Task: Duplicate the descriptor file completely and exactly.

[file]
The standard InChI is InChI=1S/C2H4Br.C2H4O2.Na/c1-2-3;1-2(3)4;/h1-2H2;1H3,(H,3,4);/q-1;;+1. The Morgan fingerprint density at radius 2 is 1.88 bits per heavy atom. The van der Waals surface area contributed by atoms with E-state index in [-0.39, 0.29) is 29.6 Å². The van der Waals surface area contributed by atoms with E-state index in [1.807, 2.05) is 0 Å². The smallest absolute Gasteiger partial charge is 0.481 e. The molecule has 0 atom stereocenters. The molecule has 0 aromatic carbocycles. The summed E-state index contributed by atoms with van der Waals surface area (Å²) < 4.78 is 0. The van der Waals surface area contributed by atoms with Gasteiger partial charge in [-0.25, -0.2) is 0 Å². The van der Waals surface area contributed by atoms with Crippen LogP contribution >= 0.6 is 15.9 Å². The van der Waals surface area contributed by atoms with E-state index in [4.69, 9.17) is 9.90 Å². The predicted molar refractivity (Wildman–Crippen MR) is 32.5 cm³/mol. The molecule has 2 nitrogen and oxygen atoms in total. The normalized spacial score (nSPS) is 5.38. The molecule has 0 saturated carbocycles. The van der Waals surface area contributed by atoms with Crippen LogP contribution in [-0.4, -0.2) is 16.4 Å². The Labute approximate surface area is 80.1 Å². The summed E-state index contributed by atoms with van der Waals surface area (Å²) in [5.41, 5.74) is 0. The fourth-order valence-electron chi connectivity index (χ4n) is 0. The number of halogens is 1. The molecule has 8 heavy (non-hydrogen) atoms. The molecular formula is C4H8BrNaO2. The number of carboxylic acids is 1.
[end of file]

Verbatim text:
The standard InChI is InChI=1S/C2H4Br.C2H4O2.Na/c1-2-3;1-2(3)4;/h1-2H2;1H3,(H,3,4);/q-1;;+1. The Morgan fingerprint density at radius 2 is 1.88 bits per heavy atom. The van der Waals surface area contributed by atoms with E-state index in [-0.39, 0.29) is 29.6 Å². The van der Waals surface area contributed by atoms with E-state index in [1.807, 2.05) is 0 Å². The smallest absolute Gasteiger partial charge is 0.481 e. The molecule has 0 atom stereocenters. The molecule has 0 aromatic carbocycles. The summed E-state index contributed by atoms with van der Waals surface area (Å²) < 4.78 is 0. The van der Waals surface area contributed by atoms with Gasteiger partial charge in [-0.25, -0.2) is 0 Å². The van der Waals surface area contributed by atoms with Crippen LogP contribution >= 0.6 is 15.9 Å². The van der Waals surface area contributed by atoms with E-state index in [4.69, 9.17) is 9.90 Å². The predicted molar refractivity (Wildman–Crippen MR) is 32.5 cm³/mol. The molecule has 2 nitrogen and oxygen atoms in total. The normalized spacial score (nSPS) is 5.38. The molecule has 0 saturated carbocycles. The van der Waals surface area contributed by atoms with Crippen LogP contribution in [-0.4, -0.2) is 16.4 Å². The Labute approximate surface area is 80.1 Å². The summed E-state index contributed by atoms with van der Waals surface area (Å²) in [5.41, 5.74) is 0. The fourth-order valence-electron chi connectivity index (χ4n) is 0. The number of halogens is 1. The molecule has 8 heavy (non-hydrogen) atoms. The molecular formula is C4H8BrNaO2. The number of carboxylic acids is 1.